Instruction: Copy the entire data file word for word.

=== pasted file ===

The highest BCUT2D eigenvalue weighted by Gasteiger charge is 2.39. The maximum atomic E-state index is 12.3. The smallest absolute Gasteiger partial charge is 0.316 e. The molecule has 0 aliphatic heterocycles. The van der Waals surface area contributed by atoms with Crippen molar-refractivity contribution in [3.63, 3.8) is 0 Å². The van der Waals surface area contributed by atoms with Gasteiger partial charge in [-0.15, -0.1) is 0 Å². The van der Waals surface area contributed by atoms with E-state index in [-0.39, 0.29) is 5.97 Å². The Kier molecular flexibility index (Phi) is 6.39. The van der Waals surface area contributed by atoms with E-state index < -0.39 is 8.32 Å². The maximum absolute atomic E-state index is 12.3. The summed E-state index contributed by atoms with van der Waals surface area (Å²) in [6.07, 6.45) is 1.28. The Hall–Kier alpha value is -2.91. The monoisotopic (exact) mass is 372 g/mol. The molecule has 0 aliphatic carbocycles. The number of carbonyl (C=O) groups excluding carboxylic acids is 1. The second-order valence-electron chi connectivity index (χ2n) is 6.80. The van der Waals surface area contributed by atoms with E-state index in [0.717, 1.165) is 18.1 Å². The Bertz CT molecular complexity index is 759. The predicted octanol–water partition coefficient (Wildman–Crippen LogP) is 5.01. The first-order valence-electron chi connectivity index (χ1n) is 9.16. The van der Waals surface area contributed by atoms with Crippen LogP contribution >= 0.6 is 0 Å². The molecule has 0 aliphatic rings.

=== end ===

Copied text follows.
The highest BCUT2D eigenvalue weighted by Gasteiger charge is 2.39. The maximum atomic E-state index is 12.3. The smallest absolute Gasteiger partial charge is 0.316 e. The molecule has 0 aliphatic heterocycles. The van der Waals surface area contributed by atoms with Crippen molar-refractivity contribution in [3.63, 3.8) is 0 Å². The van der Waals surface area contributed by atoms with Gasteiger partial charge in [-0.15, -0.1) is 0 Å². The van der Waals surface area contributed by atoms with E-state index in [-0.39, 0.29) is 5.97 Å². The Kier molecular flexibility index (Phi) is 6.39. The van der Waals surface area contributed by atoms with E-state index < -0.39 is 8.32 Å². The maximum absolute atomic E-state index is 12.3. The summed E-state index contributed by atoms with van der Waals surface area (Å²) in [6.07, 6.45) is 1.28. The Hall–Kier alpha value is -2.91. The monoisotopic (exact) mass is 372 g/mol. The molecule has 0 aliphatic carbocycles. The number of carbonyl (C=O) groups excluding carboxylic acids is 1. The second-order valence-electron chi connectivity index (χ2n) is 6.80. The van der Waals surface area contributed by atoms with E-state index in [0.717, 1.165) is 18.1 Å². The Bertz CT molecular complexity index is 759. The predicted octanol–water partition coefficient (Wildman–Crippen LogP) is 5.01. The first-order valence-electron chi connectivity index (χ1n) is 9.16. The van der Waals surface area contributed by atoms with Crippen LogP contribution >= 0.6 is 0 Å². The molecule has 0 aliphatic rings.